MANCHESTER, England (Reuters) – Facing a costly and damaging two-season ban from European football, English champions Manchester City will now turn to the Swiss-based Court of Arbitration for Sport (CAS) in an appeal that is likely to focus heavily on procedure.
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The Premier League club’s key players on the pitch may be the likes of Sergio Aguero, Raheem Sterling and Kevin De Bruyne, but off it their line-up of British and Swiss lawyers will also be in focus as they fight to get the ban overturned.
European soccer’s governing body UEFA said on Friday the club had committed “serious breaches” of its Financial Fair Play (FFP) regulations by “overstating its sponsorship revenue in its accounts and in the break-even information submitted to UEFA between 2012 and 2016.”
UEFA will also issue a 30 million euro ($32.5 million) fine to City, who it said had “failed to cooperate in the investigation”, possibly contributing to the harshness of its punishment.
City said within minutes of UEFA’s announcement that they will appeal.
The FFP regulations are designed to stop clubs running up big losses through spending on players and ensure that sponsorship deals are based on real market value and are genuine commercial deals – and not ways for owners to pump cash into a club to get around the rules.
UEFA opened an investigation into City last March after the publication of ‘Football Leaks’ documents led to allegations that the club’s Abu Dhabi owners had inflated sponsorship agreements to comply with the FFP requirements.
The leaked documents included club emails which referred to money being “routed” through sponsors. Reuters was unable to verify if such payments were made. here
City’s response to media reports at the time gave an early indication of the approach they may take at CAS in Lausanne.
“We will not be providing any comment on out of context materials purported to have been hacked or stolen from City Football Group and Manchester City personnel and associated people. The attempt to damage the Club’s reputation is organized and clear,” it said.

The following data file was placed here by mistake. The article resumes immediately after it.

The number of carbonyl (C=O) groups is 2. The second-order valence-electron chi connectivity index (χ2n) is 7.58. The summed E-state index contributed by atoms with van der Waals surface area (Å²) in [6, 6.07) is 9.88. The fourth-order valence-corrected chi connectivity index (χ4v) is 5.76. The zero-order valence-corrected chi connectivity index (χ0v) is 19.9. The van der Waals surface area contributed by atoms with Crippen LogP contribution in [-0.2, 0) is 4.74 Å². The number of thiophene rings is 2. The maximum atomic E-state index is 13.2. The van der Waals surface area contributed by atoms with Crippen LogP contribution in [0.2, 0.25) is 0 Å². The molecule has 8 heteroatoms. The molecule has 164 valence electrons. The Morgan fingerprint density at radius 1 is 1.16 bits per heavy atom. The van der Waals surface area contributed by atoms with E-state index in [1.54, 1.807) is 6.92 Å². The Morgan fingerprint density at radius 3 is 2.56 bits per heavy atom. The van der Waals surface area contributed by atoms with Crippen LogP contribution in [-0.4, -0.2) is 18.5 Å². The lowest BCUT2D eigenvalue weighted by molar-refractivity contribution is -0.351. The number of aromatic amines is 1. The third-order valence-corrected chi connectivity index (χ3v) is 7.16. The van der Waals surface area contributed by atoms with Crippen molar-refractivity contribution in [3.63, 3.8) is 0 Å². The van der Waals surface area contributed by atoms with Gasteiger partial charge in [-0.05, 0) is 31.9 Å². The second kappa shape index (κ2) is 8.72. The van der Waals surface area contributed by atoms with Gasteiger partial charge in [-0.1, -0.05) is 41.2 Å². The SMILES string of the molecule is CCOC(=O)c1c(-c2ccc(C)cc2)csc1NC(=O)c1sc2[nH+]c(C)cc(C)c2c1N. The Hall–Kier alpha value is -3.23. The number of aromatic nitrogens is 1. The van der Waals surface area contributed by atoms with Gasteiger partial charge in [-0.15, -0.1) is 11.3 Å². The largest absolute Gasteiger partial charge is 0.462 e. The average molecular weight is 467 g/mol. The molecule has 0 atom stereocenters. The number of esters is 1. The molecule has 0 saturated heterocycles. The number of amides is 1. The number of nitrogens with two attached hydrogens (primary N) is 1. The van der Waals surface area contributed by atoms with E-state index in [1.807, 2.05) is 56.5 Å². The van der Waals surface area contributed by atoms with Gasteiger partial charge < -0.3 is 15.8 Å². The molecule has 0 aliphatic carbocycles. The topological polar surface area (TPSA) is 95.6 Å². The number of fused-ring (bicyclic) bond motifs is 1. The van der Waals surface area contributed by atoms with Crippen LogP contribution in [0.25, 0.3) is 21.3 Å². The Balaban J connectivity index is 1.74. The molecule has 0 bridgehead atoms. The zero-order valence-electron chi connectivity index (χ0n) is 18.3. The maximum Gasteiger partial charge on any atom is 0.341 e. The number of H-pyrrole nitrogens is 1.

As well as questioning the nature of the documents, City have been unhappy at the way in which UEFA’s Club Financial Control Body (CFCB) conducted the investigation.
In a statement on Friday, the club referred to the “flawed and consistently leaked UEFA process”.
“Simply put, this is a case initiated by UEFA, prosecuted by UEFA and judged by UEFA,” it said.
ATTEMPT TO HALT PROBE
City had turned to CAS in November to try to have the probe halted, arguing that the CFCB’s decision to refer the case to its Adjudicatory Chamber was taken “improperly and prematurely”.
The club’s legal team argued that what it viewed as leaks from UEFA to the media about the investigation showed “UEFA has systematically breached, and continues to breach, its duty of confidence” in the case.
It also called for UEFA to conduct an inquiry into the alleged leaks.
Although CAS rejected that appeal saying “internal remedies” had not been exhausted, it did express concern in its written judgment about the leaks.
Now that the verdict has been handed out and CAS becomes the arena for an appeal, City may well return to these procedural matters as part of their strategy.
At the CAS hearing, City were represented by Monckton Chambers as well as Freshfields Bruckhaus Deringer in London and Kellerhals Carrard in Lugano, Switzerland.
The club may be pinning their hopes for getting the UEFA ban overturned or greatly reduced on previous FFP cases.
Paris St Germain faced a UEFA investigation over its own FFP declarations and faced no punishment, while AC Milan received a one-year ban – half of City’s sanction.
Reporting by Simon Evans; Editing by Hugh Lawson